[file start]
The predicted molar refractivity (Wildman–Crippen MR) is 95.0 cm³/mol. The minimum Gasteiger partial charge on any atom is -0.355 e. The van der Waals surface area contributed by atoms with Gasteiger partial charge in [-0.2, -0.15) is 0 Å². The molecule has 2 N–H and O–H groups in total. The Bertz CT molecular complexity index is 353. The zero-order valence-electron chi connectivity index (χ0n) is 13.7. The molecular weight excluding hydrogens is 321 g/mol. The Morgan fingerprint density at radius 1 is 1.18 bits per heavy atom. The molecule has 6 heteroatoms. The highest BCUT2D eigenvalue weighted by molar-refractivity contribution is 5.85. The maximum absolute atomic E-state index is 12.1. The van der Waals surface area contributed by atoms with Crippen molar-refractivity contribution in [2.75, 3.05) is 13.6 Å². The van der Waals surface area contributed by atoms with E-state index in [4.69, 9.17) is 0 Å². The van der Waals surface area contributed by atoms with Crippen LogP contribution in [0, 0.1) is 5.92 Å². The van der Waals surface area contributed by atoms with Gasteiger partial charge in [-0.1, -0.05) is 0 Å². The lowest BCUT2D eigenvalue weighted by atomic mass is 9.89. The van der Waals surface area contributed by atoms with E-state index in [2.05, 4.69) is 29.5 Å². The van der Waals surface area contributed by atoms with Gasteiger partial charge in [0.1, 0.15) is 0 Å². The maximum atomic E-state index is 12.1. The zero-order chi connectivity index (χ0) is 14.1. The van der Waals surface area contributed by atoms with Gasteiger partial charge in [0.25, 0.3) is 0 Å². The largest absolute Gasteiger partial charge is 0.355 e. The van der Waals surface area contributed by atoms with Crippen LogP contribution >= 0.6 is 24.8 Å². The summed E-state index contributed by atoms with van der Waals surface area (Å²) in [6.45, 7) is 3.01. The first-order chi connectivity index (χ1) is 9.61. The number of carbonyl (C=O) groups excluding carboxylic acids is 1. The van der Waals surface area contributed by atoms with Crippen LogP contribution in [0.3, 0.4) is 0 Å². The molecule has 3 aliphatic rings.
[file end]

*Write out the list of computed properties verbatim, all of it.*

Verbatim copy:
The predicted molar refractivity (Wildman–Crippen MR) is 95.0 cm³/mol. The minimum Gasteiger partial charge on any atom is -0.355 e. The van der Waals surface area contributed by atoms with Gasteiger partial charge in [-0.2, -0.15) is 0 Å². The molecule has 2 N–H and O–H groups in total. The Bertz CT molecular complexity index is 353. The zero-order valence-electron chi connectivity index (χ0n) is 13.7. The molecular weight excluding hydrogens is 321 g/mol. The Morgan fingerprint density at radius 1 is 1.18 bits per heavy atom. The molecule has 6 heteroatoms. The highest BCUT2D eigenvalue weighted by molar-refractivity contribution is 5.85. The maximum absolute atomic E-state index is 12.1. The van der Waals surface area contributed by atoms with Crippen molar-refractivity contribution in [2.75, 3.05) is 13.6 Å². The van der Waals surface area contributed by atoms with E-state index in [4.69, 9.17) is 0 Å². The van der Waals surface area contributed by atoms with Crippen LogP contribution in [0, 0.1) is 5.92 Å². The van der Waals surface area contributed by atoms with Gasteiger partial charge in [-0.1, -0.05) is 0 Å². The lowest BCUT2D eigenvalue weighted by atomic mass is 9.89. The van der Waals surface area contributed by atoms with E-state index in [2.05, 4.69) is 29.5 Å². The van der Waals surface area contributed by atoms with Gasteiger partial charge in [0.1, 0.15) is 0 Å². The maximum atomic E-state index is 12.1. The zero-order chi connectivity index (χ0) is 14.1. The van der Waals surface area contributed by atoms with Gasteiger partial charge in [0.25, 0.3) is 0 Å². The largest absolute Gasteiger partial charge is 0.355 e. The van der Waals surface area contributed by atoms with Crippen LogP contribution >= 0.6 is 24.8 Å². The summed E-state index contributed by atoms with van der Waals surface area (Å²) in [6.45, 7) is 3.01. The first-order chi connectivity index (χ1) is 9.61. The number of carbonyl (C=O) groups excluding carboxylic acids is 1. The van der Waals surface area contributed by atoms with Crippen LogP contribution in [0.3, 0.4) is 0 Å². The molecule has 3 aliphatic rings.